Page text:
The rules for primaries and caucuses differ from one state to the next, but on a basic level, a primary operates like an election: you walk in, get your ballot, and vote. A caucus is usually a little more like a town meeting: it's a longer, more drawn out process where citizens have the opportunity to convince other voters by making short speeches on behalf of their candidate. To vote, you usually stand in a designated spot in the room with a group of people who support your candidate.

    Of course, rules differ widely depending on what state you live in. Michigan has an open primary. This means I do not have to declare my party affiliation. I just grab a ballot and vote for either a Republican candidate or a Democratic candidate. (Other parties rarely participate in primaries, at least that's the case in Michigan.) Some states have closed primaries, where you have to declare a party affiliation to be able to vote in that party's primary. Texas has a primary and a caucus. The Republican caucus in one state (I can't remember which) features a secret ballot much like a primary would.

    So it's all pretty complicated. I'll bet Canada has a single set of rules outlined by the national government and everyone follows them. Imagine that.

    As for winning the Presidential election without winning the popular vote... Well, it's "simple": the votes of citizens don't actually count. Only the votes of members in the electoral college count. And yes, the members of the electoral college will usually follow the will of the people, BUT -- and here's the key -- population is not the only factor when electoral college members apportioned to states. Less populous states are overrepresented in the electoral college, so this leaves room for a candidate to win more electoral votes even while losing the nationwide popular vote. (See Wikipedia: Wyoming has an estimated population of 174,277 people per electoral vote; Texas has about 703,070 per electoral vote.)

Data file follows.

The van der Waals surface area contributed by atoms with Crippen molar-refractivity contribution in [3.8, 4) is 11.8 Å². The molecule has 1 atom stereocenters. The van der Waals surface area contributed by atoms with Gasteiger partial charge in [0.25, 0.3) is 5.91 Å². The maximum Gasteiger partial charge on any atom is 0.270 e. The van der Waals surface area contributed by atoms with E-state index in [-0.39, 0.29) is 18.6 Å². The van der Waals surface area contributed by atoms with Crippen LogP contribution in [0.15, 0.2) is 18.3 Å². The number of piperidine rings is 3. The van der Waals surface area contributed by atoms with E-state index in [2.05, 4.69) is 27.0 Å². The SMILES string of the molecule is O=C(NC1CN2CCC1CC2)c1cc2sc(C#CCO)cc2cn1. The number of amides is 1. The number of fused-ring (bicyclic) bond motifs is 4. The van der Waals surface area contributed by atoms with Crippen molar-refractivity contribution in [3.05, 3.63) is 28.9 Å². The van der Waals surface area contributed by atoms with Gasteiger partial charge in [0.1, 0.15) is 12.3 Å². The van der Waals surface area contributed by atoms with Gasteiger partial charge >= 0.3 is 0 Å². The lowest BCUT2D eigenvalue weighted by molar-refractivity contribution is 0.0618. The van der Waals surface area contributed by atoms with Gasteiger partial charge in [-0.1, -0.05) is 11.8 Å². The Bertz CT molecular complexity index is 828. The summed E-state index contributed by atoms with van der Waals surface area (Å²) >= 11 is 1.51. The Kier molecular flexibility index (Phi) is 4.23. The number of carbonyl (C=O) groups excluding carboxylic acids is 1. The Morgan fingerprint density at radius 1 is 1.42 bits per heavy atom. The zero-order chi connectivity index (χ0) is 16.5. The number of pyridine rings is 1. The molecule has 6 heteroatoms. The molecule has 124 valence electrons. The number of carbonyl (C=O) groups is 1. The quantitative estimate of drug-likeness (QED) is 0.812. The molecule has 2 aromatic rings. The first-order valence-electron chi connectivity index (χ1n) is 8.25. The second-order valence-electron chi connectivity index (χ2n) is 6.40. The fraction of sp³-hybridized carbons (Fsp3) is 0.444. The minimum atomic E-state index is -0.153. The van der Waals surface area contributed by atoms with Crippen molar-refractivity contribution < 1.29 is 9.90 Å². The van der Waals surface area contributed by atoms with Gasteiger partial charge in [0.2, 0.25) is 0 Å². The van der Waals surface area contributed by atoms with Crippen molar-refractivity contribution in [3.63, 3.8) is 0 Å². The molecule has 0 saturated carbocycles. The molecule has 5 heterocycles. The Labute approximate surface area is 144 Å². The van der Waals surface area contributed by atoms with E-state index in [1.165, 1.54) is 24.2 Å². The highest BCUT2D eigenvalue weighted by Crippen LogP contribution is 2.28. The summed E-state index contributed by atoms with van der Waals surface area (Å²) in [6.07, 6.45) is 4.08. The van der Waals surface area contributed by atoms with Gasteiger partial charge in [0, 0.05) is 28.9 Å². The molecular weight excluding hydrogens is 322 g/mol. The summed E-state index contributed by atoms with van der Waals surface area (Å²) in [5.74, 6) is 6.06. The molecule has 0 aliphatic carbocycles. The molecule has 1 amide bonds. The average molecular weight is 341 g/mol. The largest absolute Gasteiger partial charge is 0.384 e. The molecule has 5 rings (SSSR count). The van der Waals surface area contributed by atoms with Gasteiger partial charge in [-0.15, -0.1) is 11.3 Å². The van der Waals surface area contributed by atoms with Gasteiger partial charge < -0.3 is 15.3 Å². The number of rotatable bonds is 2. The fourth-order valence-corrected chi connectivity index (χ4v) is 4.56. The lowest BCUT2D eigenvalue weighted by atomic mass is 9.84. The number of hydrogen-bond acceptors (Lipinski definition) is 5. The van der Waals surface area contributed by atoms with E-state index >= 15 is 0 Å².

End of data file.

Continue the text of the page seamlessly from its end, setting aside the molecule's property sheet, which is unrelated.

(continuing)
As for Canada joining the U.S. Ha! "Not implausible" the article says? I think the U.S. would break apart into four or five separate countries long before the citizens of Canada would agree to be sucked into the U.S. Did you watch the program? Just how plausible was it? My in-laws, who are only two miles up the road, live within range of receiving CBC's signal. Maybe I should try to watch the show.

  13. S Yuan Hunter |

    Whoa. Okay, I'm going to have to read that one carefully. :)

    I saw part one of Trojan Horse and it was a Michael-Crichton-kind-of-paced-thriller.

  14. Jessica |

    I think you should save it for the next time you have insomnia and desperately wish to fall asleep. It should do the trick.

  15. S Yuan Hunter |

    Ha ha. No, it was very good. Cleared up a lot of things. In Canada, as I understand it (and I am by no means as up on this as I should be) the people vote for the party. That is, in your riding, you vote for the person you want - and the party that gets the most vote then their party leader becomes prime minister. I've really simplified that and skipped through stuff, but essentially the gist is that we're not voting for the guy (gal) directly either...